The Hirsute, the Hairless, and the Human

Homo sapiens has no shortage of distinguishing features: We alone among primates are furless (that most mammalian of characteristics); we are the only species clever enough to ponder why that might be; and we can ponder such matters while pacing back and forth on two legs. Our cleverness, however, hasn't helped us determine why we have these qualities, but as recent developments in the hirsute-less debate reveal, they make for interesting pondering. A mammal needs a good reason to discard it

Stuart Blackman
Nov 2, 2003

Homo sapiens has no shortage of distinguishing features: We alone among primates are furless (that most mammalian of characteristics); we are the only species clever enough to ponder why that might be; and we can ponder such matters while pacing back and forth on two legs. Our cleverness, however, hasn't helped us determine why we have these qualities, but as recent developments in the hirsute-less debate reveal, they make for interesting pondering.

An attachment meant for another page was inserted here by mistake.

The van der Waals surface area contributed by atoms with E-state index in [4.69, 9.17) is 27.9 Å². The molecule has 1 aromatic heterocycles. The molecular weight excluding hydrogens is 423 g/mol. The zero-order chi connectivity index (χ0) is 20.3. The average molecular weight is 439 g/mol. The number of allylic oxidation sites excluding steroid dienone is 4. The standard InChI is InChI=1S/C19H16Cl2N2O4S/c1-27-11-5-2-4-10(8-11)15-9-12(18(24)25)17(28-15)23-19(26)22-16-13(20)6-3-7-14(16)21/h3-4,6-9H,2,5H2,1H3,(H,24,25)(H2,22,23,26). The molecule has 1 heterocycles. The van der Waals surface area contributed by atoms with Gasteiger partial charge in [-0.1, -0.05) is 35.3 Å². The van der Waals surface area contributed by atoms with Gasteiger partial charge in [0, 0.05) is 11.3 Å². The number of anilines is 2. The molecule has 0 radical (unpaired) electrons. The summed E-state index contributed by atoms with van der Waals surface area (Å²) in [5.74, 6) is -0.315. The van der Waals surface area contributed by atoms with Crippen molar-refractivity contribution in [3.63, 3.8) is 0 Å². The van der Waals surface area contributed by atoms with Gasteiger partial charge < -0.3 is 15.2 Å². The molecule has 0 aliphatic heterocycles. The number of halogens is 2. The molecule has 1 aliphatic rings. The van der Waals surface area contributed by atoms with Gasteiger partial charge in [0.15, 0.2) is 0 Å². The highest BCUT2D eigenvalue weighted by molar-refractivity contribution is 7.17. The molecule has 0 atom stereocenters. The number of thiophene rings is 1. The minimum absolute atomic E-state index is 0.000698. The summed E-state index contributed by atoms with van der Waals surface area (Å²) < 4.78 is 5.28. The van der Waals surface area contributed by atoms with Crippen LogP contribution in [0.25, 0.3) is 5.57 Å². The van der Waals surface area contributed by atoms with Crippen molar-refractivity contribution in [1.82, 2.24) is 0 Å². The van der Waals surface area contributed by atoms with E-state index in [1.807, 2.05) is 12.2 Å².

A mammal needs a good reason to discard its woolly coat. Fur shields the sun, barricades the cold, and protects the skin from abrasion. Of the few mammals that have dispensed with it--whale, elephant, walrus, pig, dugong, manatee, rhinoceros, hippopotamus, naked mole rat, and humans--most live in water, where fur is useless.

Unable to see a furless survival advantage for terrestrial humankind, Darwin ascribed it rather vaguely to sexual selection, whereby competition for mates drives the evolution of...